As a genre, young adult literature is still fairly young. Its modern iteration has only been around since the 1960s. And though YA readership has grown exponentially over the last decades, the diversity of the authors behind the books is in its infancy. But that is changing.
As the number of Black YA authors grows, so have their stories. These authors not only “show Black teens dealing with the same coming of age issues that any teen would deal with – falling in love, finding your place in the world, coming to terms with their sexuality,” but also “navigating issues like systemic racism and microaggressions,” says LaKeshia N. Darden, librarian and adjunct professor at Campbell University and Coretta Scott King Book Awards Jury, Chair 2019-2021.
“These are very unique and real-world experiences for Black teens and that is why these stories are so important and so needed. There is no one Black experience,” she adds.
With input from Darden, we have curated a selection of established and new Black YA authors whose works have captured, through fiction, the experiences of Black young adults.
The list is by no means exhaustive. It includes a range of YA authors who span the decades, including authors who are definitive, debut, award-winning and bestselling. Their works feature a wide range of genres, including literary, speculative, fantasy, science fiction and romance.
Authors are listed in alphabetical order by last name.For every novelist we have included, there are scores more to be read and discovered. And like Black YA literature, this list will continue to grow.
Elizabeth Acevedo: The Afro-Latina poet’s novel, “The Poet X,” about a young woman finding her voice, made a huge impact winning the National Book Award for Young People’s Literature, the Pura Belpré Award, the Carnegie Medal and the Michael L. Printz Award. Acevedo followed “Poet X” with novels “With the Fire on High” and “Clap When You Land.”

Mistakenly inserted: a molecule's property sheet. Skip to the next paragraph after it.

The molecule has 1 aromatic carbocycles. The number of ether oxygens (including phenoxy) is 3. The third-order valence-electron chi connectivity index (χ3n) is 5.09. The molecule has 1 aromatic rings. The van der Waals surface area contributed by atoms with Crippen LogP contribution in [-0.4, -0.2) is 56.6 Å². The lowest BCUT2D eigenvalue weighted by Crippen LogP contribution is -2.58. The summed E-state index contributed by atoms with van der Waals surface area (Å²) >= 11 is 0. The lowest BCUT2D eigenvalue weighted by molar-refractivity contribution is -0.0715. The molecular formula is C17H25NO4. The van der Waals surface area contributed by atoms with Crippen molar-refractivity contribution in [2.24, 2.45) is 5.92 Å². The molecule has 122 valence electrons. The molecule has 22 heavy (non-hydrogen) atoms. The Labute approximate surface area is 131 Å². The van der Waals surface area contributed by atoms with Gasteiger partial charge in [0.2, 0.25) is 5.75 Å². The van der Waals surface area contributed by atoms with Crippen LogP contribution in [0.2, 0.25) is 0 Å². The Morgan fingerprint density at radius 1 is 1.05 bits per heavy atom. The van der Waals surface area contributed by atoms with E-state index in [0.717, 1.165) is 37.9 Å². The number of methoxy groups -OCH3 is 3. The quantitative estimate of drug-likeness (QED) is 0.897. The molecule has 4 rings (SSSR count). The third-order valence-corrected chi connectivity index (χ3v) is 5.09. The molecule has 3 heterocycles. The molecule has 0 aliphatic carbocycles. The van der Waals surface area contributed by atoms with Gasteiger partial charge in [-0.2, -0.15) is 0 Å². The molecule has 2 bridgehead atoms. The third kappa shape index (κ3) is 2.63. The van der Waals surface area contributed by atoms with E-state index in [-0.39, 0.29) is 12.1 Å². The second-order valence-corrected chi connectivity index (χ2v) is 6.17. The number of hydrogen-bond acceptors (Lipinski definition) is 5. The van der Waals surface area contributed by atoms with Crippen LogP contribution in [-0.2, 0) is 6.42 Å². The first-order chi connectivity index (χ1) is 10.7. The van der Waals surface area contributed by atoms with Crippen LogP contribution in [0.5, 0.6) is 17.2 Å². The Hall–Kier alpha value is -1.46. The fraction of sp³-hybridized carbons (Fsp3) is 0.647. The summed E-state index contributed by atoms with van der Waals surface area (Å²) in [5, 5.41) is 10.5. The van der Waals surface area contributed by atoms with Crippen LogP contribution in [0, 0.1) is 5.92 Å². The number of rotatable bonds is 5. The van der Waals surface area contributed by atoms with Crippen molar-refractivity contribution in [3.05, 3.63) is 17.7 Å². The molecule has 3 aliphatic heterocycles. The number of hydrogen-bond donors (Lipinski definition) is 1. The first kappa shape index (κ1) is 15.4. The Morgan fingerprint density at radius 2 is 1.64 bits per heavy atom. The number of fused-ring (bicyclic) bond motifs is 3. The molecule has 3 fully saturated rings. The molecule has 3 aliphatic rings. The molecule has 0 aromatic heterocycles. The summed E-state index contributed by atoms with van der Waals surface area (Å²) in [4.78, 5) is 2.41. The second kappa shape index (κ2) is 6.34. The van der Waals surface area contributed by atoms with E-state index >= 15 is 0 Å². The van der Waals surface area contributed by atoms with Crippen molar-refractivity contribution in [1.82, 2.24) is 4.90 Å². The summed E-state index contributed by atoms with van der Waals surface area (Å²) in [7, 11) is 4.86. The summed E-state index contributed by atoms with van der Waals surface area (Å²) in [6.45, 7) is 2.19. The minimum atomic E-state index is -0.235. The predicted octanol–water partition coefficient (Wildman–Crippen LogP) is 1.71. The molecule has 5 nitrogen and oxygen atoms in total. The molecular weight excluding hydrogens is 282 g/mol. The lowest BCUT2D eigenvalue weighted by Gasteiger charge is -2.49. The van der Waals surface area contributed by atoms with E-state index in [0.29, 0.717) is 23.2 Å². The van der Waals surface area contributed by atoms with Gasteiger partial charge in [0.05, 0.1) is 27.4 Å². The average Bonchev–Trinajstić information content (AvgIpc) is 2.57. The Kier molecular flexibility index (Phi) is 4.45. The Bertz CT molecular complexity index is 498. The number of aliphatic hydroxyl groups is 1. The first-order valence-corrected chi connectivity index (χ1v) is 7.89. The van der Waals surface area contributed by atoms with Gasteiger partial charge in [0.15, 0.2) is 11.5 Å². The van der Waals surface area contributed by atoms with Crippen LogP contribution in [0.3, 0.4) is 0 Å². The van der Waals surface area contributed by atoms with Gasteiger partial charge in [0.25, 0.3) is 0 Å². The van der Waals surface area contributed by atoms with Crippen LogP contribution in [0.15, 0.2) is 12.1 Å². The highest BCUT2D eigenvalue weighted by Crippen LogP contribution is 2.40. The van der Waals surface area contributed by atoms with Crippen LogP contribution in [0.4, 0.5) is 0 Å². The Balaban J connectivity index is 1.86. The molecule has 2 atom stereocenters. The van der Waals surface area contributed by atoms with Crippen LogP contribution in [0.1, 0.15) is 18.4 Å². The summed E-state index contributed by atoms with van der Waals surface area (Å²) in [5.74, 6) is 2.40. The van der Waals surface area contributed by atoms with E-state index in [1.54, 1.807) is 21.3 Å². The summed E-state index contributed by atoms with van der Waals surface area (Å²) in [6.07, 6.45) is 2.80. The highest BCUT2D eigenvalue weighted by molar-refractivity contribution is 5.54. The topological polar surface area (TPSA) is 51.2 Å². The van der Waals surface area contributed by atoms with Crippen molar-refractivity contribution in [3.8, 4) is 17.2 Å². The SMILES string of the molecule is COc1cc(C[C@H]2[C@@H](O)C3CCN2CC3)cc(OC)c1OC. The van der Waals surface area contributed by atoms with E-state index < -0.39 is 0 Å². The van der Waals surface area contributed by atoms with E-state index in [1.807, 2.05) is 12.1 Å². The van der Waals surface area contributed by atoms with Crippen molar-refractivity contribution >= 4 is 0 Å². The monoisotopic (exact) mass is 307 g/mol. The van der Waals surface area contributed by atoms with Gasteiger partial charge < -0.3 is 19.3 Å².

Tomi Adeyemi: The author’s debut novel, the Hugo award-winning “Children of Blood and Bone” and its sequel “Children of Virtue and Vengeance” were both USA TODAY bestsellers. “Children of Blood and Bone,” about a young African girl who tries to bring back magic after it’s been taken by a dictator, is being developed for film. Adeyemi, who was named one of “Time” magazine’s 100 Most Influential People of 2020, is currently working on the final book in her Legacy of Orisha trilogy.
Kwame Alexander: The award-winning poet and author of more than 35 books writes for children and young adults. He is a self-proclaimed fan of other YA novelists Jacqueline Woodson and Nikki Grimes. His novels include “He Said, She Said,” “Rebound” and “Swing.” His novel “The Crossover,” written in a mix of free verse and hip-hop poetry, won the 2015 Newbery Medal.
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Dean Atta: The British poet’s work often deals with the issues of identity and social justice. His debut novel, “The Black Flamingo,” follows the story of Michael, a mixed-race teen growing up in London who finds a sense of belonging with the Drag Society. The novel won a Stonewall Book Award in 2020.
Malorie Blackman: The British author has written myriad books for children and young adults, as well as for television. She is best known for her young adult series, “Noughts & Crosses,” which debuted in 2001 and whose most recent installment, “Crossfire” came out in 2019. The books have been adapted into a series in Britain and can be found on Peacock.
Roseanne A. Brown: The Ghana-born author is also a journalist, whose work has been featured by Voice of America. Her debut novel, “A Song of Wraiths and Ruin,” the first of a fantasy duology, is inspired by West African folklore. The sequel, “A Psalm of Storms and Silence”, is scheduled to be released later this year.
Mahogany L. Browne: This writers works include poetry collection “Woke: A Young Poet’s Call to Justice” and poem “Black Girl Magic.” Her first YA novel, “Chlorine Sky,” a coming-of-age novel in verse, was released in January.